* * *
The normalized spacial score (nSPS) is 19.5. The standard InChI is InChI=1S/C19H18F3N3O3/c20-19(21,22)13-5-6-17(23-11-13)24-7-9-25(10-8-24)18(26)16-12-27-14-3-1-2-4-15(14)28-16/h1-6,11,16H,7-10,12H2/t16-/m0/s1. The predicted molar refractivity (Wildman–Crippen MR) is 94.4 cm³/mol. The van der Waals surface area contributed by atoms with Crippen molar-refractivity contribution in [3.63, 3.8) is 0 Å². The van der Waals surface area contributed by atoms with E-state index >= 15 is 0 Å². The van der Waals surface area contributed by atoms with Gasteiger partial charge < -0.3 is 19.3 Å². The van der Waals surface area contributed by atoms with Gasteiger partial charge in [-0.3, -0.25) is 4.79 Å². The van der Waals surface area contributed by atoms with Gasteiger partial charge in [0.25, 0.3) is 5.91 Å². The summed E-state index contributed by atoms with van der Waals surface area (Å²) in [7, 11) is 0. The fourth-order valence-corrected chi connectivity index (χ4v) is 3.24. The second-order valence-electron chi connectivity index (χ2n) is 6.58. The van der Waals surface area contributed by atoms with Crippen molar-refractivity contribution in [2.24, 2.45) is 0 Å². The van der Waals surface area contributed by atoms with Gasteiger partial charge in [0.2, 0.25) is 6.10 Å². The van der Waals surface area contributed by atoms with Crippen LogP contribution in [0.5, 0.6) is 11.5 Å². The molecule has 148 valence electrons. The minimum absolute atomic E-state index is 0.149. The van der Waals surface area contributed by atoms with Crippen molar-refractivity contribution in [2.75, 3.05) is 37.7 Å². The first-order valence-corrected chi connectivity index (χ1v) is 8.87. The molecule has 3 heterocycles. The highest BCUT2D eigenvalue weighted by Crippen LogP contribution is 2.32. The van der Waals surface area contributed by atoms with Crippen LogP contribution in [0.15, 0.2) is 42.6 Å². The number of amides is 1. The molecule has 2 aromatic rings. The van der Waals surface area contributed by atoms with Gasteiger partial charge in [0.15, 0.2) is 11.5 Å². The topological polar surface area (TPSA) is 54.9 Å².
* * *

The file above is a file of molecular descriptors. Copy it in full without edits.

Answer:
The normalized spacial score (nSPS) is 19.5. The standard InChI is InChI=1S/C19H18F3N3O3/c20-19(21,22)13-5-6-17(23-11-13)24-7-9-25(10-8-24)18(26)16-12-27-14-3-1-2-4-15(14)28-16/h1-6,11,16H,7-10,12H2/t16-/m0/s1. The predicted molar refractivity (Wildman–Crippen MR) is 94.4 cm³/mol. The van der Waals surface area contributed by atoms with Crippen molar-refractivity contribution in [3.63, 3.8) is 0 Å². The van der Waals surface area contributed by atoms with E-state index >= 15 is 0 Å². The van der Waals surface area contributed by atoms with Gasteiger partial charge < -0.3 is 19.3 Å². The van der Waals surface area contributed by atoms with Gasteiger partial charge in [-0.3, -0.25) is 4.79 Å². The van der Waals surface area contributed by atoms with Gasteiger partial charge in [0.25, 0.3) is 5.91 Å². The summed E-state index contributed by atoms with van der Waals surface area (Å²) in [7, 11) is 0. The fourth-order valence-corrected chi connectivity index (χ4v) is 3.24. The second-order valence-electron chi connectivity index (χ2n) is 6.58. The van der Waals surface area contributed by atoms with Crippen molar-refractivity contribution in [2.24, 2.45) is 0 Å². The van der Waals surface area contributed by atoms with Gasteiger partial charge in [0.2, 0.25) is 6.10 Å². The van der Waals surface area contributed by atoms with Crippen LogP contribution in [0.5, 0.6) is 11.5 Å². The molecule has 148 valence electrons. The minimum absolute atomic E-state index is 0.149. The van der Waals surface area contributed by atoms with Crippen molar-refractivity contribution in [2.75, 3.05) is 37.7 Å². The first-order valence-corrected chi connectivity index (χ1v) is 8.87. The molecule has 3 heterocycles. The highest BCUT2D eigenvalue weighted by Crippen LogP contribution is 2.32. The van der Waals surface area contributed by atoms with Crippen LogP contribution in [0.15, 0.2) is 42.6 Å². The number of amides is 1. The molecule has 2 aromatic rings. The van der Waals surface area contributed by atoms with Gasteiger partial charge in [0.15, 0.2) is 11.5 Å². The topological polar surface area (TPSA) is 54.9 Å².